T 1073/15 (Multi-level authentication/KASPERSKY) of 15.12.2017

European Case Law Identifier: ECLI:EP:BA:2017:T107315.20171215
Date of decision: 15 December 2017
Case number: T 1073/15
Application number: 12188083.5
IPC class: G06F 21/34
G06F 21/35
G06F 21/40
G06F 21/12
G06F 21/62
Language of proceedings: EN
Distribution: D
Download and more information:
Decision text in EN (PDF, 297 KB)
Documentation of the appeal procedure can be found in the Register
Bibliographic information is available in: EN
Versions: Unpublished
Title of application: System and method for controlling user's access to protected resources using multi-level authentication
Applicant name: Kaspersky Lab, ZAO
Opponent name: -
Board: 3.5.06
Headnote: -
Relevant legal provisions:
European Patent Convention Art 56
Keywords: Inventive step - (no)
Catchwords:

-

Cited decisions:
-
Citing decisions:
-

Summary of Facts and Submissions

I. The appeal lies against the decision of the examining division, with reasons dispatched on 15 January 2015, to refuse European patent application No. 12 188 083.5, because independent claims 1 and 8 extended beyond the application as originally filed and lacked inventive step over

D1: EP 1 684 204 A1

as the obvious implementation of non-technical requirements.

II. Notice of appeal was filed on 9 March 2015, the appeal fee being paid on the same day. A statement of grounds of appeal was received on 11 May 2015. The appellant requested that the decision under appeal be set aside and that a patent be granted on the basis of claims 1-14 as filed with the grounds of appeal; description, pages 1, 2, 2a, 2b, 3 as filed on 18 June 2013; as well as pages 4 to 16 as originally filed; drawings; sheets 1/7 to 5/7 and 7/7 as originally filed; and sheet 6/7 as filed on 18 June 2013.

III. In an annex to a summons to oral proceedings, the board informed the appellant of its preliminary opinion that the claimed invention lacked inventive step over D1, Article 56 EPC. Objections under Articles 84 and 123(2) EPC were also raised.

IV. In response to the summons, the appellant filed neither amendments nor arguments. With a letter dated 7 December 2017, it withdrew its request for oral proceedings, which were then cancelled.

V. Claim 1 of the sole request reads as follows:

"A method for controlling user's access to a protected resource, the method comprising:

detecting a plug-in token (111, 112) connected to a device (100, 200) that controls user access to the protected resource, wherein the token (111, 112) is associated with one or more authorized users;

identifying one or more authorized users associated with the detected token (111, 112) who are authorized to access the protected resource, including at least one supervising user;

authenticating whether a first user requesting access to the protected resource is associated with the detected token (111, 112) and authorized to access the protected resource;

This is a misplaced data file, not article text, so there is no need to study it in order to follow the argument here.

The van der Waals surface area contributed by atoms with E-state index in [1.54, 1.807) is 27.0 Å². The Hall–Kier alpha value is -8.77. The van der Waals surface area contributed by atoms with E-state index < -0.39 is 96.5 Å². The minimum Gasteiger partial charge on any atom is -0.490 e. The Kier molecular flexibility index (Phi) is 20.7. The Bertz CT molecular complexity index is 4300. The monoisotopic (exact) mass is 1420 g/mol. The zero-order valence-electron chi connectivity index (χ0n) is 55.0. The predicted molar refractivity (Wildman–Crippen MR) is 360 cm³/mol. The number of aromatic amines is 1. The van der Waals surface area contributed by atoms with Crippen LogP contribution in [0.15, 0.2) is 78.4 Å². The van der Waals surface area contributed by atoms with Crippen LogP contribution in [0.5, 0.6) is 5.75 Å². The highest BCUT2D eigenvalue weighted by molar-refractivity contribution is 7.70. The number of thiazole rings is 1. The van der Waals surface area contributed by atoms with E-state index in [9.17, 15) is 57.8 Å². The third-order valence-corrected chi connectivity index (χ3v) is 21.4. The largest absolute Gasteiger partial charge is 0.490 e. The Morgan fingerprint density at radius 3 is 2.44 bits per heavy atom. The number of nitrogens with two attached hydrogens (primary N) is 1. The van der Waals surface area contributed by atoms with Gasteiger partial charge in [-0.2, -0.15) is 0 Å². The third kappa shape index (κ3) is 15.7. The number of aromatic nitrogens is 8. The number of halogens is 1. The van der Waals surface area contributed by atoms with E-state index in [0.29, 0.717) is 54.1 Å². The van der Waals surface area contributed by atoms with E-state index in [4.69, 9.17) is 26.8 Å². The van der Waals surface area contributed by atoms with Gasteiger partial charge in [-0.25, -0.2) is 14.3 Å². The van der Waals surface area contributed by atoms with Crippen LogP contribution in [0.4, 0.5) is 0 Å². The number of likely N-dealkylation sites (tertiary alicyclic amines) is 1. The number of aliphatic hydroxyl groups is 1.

detecting one or more wireless transponders (121, 122) of one or more authorized users associated with the token (111, 112), including at least a transponder (121) of the first user and a transponder (121, 122) of the supervising user of the first user;

applying different combinations of rules to grant or deny the first user to access different types of protected resources based at least on a current system state including tokens (111, 112) connected to the device (100, 200) and the transponders (121, 122) tied to the tokens (111, 112), and a detected change of a number of transponders accessing the protected resources within a token reception area, the different types of protected resources include at least protected applications, protected data and protected devices, and the rules are determined based on at least authentication of the first user associated with the detected token (111, 112), detection of the transponder (121, 122) of the first user, and detection of the transponder (121, 122) of the supervising user; and

providing access to the protected resource to the first user when an applicable combination of rules allows the first user to access the protected resource."

The claims also include a corresponding independent system claim 8.

Reasons for the Decision

The invention

1. In general, the application relates to what is called multi-level authentication.

1.1 It is known to require two levels of authentication before a user can gain access to a protected resource: for instance a password and a token. This is referred to as two-level authentication (see description, page 1, lines 17-29).

1.2 Beyond that, the invention proposes the use of tokens and corresponding wireless transponders (see figure 1). A user, in order to get access to a resource, must connect his token to the computer and have the transponder in the proximity of the token (see page 7, lines 24-32, figure 4). In a typical scenario, users will keep their transponders in their pockets (e.g. on a key ring) while working on the computer. In this scenario, a transponder represents the "presence" of the associated user so that the system can detect when the user leaves the computer and take protective action (e.g. by blocking access).

1.3 Sometimes the "presence" of several transponders is required (hence "multi-level authentication"; see e.g. page 7, last paragraph, figure 4), for instance those of a "normal" and a "supervising" user.

1.4 The invention means to make such a multi-level authentication method more flexible and more secure.

1.5 The invention is stated to achieve this by enabling the specification and enforcement of access rules such as those depicted in the tables on pages 11 and 13. A rule of specific interest is that users may get access to a computer only when a "supervising user" (such as the chief accountant) is present, too (see page 13, rule 4, and text below the table). The description discusses several scenarios and proposes rules addressing the risks in these situations.